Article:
CrossMatch requires only O(w) (i.e., constant) time (per update) and space. This is a great reduction because the straightforward solution requires O(nw2+mw2) time (per update) and space.

Example 2 Assume that we have two sequences X = (5, 12, 6, 10, 3, 18) and Y = (11, 9, 4, 2, 9, 13) as well as ε = 14, lmin = 2, and w = 3 in Fig. 5. To simplify our example with no loss of generality, we assume that xi and yj arrive alternately. At each time-tick, the algorithm updates the scores and the starting positions. At i = 4, we update the cells from (4, 1) to (4, 3) and identify a candidate subsequence, X[2 : 4] and Y[1 : 3], starting at (2, 1), whose score v(4, 3) = 36 is greater than εlmin. At j = 4, we update the cells from (1, 4) to (4, 4). Although we detect no subsequences satisfying the condition, we do not report the subsequence X[2 : 4] & Y[1 : 3] since this pair might be replaced by upcoming subsequences. We then capture the optimal subsequence pair X[2 : 5] & Y[1 : 4] at i = 5. Finally, we report the subsequence as the optimal subsequence at j = 6 since we can confirm that none of the upcoming subsequences can be optimal.


Fig. 5. Example of cross-similarity detection. The lightly shaded cells signify cross-similarity, and the dark cell in each matrix shows the best match.

5. Applications of SPRING and CrossMatch

One example of subsequence matching application is sensor network monitoring. In sensor networks, sensors send their readings frequently. Each sensor produces a stream of data, and these streams need to be monitored and combined to detect changes in the environment that may be of interest to users. Users are likely to be interested in one or more sensors within a particular spatial region. These interests are expressed as trends and similar patterns.

The optimal subsequences that SPRING detected in temperature and humidity datasets are shown in Fig. 6. The problem that SPRING solves is very simple. Users assign the pattern for which they wish to search. The detected subsequences may be normal patterns, abnormal patterns, frequent patterns, or trends depending on the query sequences.


Fig. 6. Discovery of similar subsequences using SPRING. The left and right columns show the query and data sequences, respectively.

By contrast, CrossMatch focuses on the commonality between data sequences and reveals hidden local patterns. The left graphs in Fig. 7 show similar subsequence pairs in each dataset (i.e., the left and center graphs) as the optimal warping paths. These pairs can be frequent patterns or trends and may be query sequences that users want to search for in the future. This focuses on the similarities of datasets. If we look at the dissimilarities, we can see different applications. For example, the result in Fig. 7(b) can be interpreted as showing that two sensors behaving in the same way have dissimilar intervals. In this case, we can assume a sensor failure and an anomaly in the environment.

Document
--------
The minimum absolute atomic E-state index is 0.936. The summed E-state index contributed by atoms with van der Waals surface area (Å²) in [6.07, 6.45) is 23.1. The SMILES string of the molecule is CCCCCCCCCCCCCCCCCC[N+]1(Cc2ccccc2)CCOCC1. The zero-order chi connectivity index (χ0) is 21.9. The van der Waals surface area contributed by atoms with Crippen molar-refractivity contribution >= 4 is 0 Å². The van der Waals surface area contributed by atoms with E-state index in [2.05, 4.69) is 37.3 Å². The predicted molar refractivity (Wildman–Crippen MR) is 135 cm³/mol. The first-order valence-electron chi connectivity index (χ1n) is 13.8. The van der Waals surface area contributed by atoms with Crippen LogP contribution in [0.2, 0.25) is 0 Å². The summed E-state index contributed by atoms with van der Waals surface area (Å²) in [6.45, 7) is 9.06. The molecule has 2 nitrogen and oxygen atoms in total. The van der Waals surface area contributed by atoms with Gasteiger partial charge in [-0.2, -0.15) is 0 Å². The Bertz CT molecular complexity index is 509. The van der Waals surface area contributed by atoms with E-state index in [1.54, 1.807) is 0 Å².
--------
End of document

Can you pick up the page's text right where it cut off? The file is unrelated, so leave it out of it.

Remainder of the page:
Fig. 7. Discovery of cross-similarity by CrossMatch. The left and center graphs show data sequences, and the right graphs show the warping paths for the optimal subsequence pairs.

6. Conclusion

In this article, we summarized subsequence matching and presented two one-pass algorithms, SPRING and CrossMatch, for subsequence matching over data streams. Both algorithms process at high-speed, exhibit constant time and space consumption, and guarantee correct results. Subsequence matching is applied in several domains, and DTW is a powerful similarity measure for subsequence matching. We believe that our algorithms will contribute to the development of many different intelligent applications.

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Machiko Toyoda
Researcher, NTT Communication Science Laboratories.
She received the B.S. and M.S. degrees from Ochanomizu University, Tokyo, in 2004 and 2006, respectively, and the Ph.D. degree in information science from Nagoya University, Aichi, in 2012. She joined NTT Information Sharing Platform Laboratories in 2006 and moved to NTT Communication Science Laboratories in 2010. She has been engaged in research on data stream mining. Her research interests include similarity search and time-series analysis. She received the Computer System Symposium Best Poster Award in 2006 and the 1st Forum on Data Engineering and Information Management (DEIM) Best Paper Award in 2009. She is a member of the Institute of Electronics, Information and Communication Engineers (IEICE), the Information Processing Society of Japan (IPSJ), and the Database Society of Japan (DBSJ).
Yasushi Sakurai
Senior Research Scientist, NTT Communication Science Laboratories.
He received the B.E. degree from Doshisha University, Kyoto, in 1991, and the M.E. and Ph.D. degrees in engineering from Nara Institute of Science and Technology in 1996 and 1999, respectively. He joined NTT Cyber Space Laboratories in 1998. He was a visiting researcher at Carnegie Mellon University during 2004–2005. His research interests include indexing, data mining, and data stream processing. He received the IPSJ Nagao Special Researcher Award in 2007, the DBSJ Kambayashi Incentive Award (Young Scientist Award) in 2007, and 12 best paper awards, including two KDD Best Research Paper Awards in 2008 and 2010, IPSJ Best Paper Awards in 2004 and 2008, and an IEICE Best Paper Award in 2008. He is a member of the Association for Computing Machinery, IEICE, IPSJ, and DBSJ.